It’s baseball. That was good. I didn’t like how I treated Ty Cobb but that film was amazing.

I love the baseball stuff so I always appreciate those types of stories. What would you give everybody, you being a journalist, to be in that field? What advice would you give to upcoming journalists nowadays to help them excel in their careers?

The number one thing that I would tell journalists is that there’s always going to be a market out there for people that can tell stories. I don’t know if newspapers are always going to exist though. The best thing that you can do if you’re a journalist is learn to become a good storyteller and then learn to tell your stories on different platforms, videos, podcasts, writing as well. Don’t limit yourself to saying, “I’m going to be a newspaper writer. I’m going to be a print journalist.” That’s not going to cut it anymore. The number one thing you have to do is you have to learn how to become a good storyteller.

Brian, what about you in terms of education film? What advice would you give new people in the industry?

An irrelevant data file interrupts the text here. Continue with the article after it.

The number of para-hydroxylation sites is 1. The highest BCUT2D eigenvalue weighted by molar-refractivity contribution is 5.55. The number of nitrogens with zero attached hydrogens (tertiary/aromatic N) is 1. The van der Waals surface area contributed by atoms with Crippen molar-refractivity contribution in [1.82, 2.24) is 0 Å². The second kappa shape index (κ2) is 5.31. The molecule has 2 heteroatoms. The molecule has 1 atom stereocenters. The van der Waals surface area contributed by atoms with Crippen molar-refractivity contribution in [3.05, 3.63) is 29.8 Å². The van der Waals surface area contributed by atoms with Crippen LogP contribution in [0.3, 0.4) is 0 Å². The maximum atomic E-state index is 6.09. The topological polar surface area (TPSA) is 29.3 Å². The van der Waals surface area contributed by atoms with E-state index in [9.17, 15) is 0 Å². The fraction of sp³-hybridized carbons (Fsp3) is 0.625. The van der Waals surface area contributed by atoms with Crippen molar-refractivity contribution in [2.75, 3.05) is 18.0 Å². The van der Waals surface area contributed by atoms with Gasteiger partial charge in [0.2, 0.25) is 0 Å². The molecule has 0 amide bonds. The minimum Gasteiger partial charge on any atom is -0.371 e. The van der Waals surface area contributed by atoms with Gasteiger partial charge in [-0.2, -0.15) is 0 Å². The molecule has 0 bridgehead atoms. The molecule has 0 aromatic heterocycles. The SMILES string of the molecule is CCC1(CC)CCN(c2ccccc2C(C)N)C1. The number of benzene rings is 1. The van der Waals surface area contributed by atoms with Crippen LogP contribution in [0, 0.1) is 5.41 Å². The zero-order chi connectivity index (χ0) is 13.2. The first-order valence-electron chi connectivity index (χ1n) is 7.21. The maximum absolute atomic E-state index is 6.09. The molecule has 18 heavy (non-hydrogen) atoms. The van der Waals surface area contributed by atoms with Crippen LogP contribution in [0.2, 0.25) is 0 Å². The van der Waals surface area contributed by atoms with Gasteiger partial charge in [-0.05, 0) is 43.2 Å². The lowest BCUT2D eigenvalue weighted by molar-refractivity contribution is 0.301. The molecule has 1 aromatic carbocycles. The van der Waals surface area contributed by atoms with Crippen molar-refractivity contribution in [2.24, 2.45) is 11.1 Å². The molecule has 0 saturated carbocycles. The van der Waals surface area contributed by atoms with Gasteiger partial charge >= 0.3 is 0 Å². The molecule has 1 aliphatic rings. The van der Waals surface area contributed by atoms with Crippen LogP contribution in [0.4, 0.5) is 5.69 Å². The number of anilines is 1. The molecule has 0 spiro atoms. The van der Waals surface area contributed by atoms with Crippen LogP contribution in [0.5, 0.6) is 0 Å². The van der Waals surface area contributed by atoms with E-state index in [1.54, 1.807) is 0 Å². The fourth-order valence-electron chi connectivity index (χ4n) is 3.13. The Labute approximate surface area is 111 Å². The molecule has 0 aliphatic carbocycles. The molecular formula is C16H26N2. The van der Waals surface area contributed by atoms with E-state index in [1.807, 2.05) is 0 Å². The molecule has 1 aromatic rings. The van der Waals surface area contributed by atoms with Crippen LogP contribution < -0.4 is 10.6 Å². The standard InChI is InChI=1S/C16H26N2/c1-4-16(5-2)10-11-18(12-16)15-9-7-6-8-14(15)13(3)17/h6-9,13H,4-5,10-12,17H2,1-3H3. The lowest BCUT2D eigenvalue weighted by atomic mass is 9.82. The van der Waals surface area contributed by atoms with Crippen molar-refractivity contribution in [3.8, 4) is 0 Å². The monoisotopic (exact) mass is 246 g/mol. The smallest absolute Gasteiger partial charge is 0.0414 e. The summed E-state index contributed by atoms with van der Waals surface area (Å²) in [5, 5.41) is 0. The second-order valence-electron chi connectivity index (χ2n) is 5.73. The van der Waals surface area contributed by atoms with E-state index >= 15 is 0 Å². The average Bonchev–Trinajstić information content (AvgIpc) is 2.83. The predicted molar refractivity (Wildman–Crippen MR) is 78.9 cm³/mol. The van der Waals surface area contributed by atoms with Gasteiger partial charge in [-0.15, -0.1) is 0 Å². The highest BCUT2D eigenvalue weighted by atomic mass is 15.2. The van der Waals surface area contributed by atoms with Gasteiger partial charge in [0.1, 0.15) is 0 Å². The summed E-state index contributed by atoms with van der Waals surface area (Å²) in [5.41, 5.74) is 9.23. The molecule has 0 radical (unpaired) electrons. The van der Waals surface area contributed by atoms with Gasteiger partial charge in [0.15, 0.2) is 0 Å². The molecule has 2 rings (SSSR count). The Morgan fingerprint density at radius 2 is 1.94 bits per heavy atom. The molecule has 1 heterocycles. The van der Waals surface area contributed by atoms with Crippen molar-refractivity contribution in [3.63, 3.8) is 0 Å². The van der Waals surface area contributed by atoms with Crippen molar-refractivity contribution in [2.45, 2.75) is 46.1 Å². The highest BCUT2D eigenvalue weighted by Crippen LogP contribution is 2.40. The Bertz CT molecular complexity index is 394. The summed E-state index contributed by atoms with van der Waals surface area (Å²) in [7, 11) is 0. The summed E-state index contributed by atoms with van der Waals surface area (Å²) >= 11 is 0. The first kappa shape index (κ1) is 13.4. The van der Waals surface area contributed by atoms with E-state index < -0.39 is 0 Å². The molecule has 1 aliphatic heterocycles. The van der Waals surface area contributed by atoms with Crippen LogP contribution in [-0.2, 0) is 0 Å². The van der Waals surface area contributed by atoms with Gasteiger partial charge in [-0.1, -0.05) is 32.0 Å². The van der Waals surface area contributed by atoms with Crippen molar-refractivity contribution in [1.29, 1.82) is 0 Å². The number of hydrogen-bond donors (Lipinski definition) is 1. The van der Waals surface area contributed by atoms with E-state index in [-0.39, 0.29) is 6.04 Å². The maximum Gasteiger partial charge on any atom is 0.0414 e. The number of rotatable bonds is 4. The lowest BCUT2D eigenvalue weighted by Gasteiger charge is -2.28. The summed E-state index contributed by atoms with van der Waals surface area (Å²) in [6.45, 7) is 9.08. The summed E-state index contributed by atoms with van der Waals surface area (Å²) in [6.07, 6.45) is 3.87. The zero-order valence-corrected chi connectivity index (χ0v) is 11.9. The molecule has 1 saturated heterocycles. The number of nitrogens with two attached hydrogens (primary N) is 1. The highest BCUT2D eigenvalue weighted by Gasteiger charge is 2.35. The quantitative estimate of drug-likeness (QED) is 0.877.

Trust your gut. What I mean by that is take a look at what you’re watching and reading and why it appeals to you. Make it incumbent upon yourself to find a younger person or anybody to tell that story to. Even if you can’t tell the story quite right, at least see if you can make them excited about it. I’ve learned that from being on the road. If you can make a group of people excited about something before they see it and even after they see it, you’ve done something. I have another bit of advice. I want to make sure it gets out on this. This is a new one of mine. As Buddy and I have done these films, every single time, there’s been somebody who’s passed away a few years before that we missed.

You can always chase your tail. With the film Black and Blue, had we done that in the early ‘80s, we could have had Gerald Ford and Willis ward in the story. If we’d had done it in 2004, we could have Gerald Ford in the story. You can never second guess who’s going to pass away. My point is this, value older people. If you want to talk about Emmy nominations and Oscars, those people are walking Oscars and Emmy nominations if you sit down and watch them.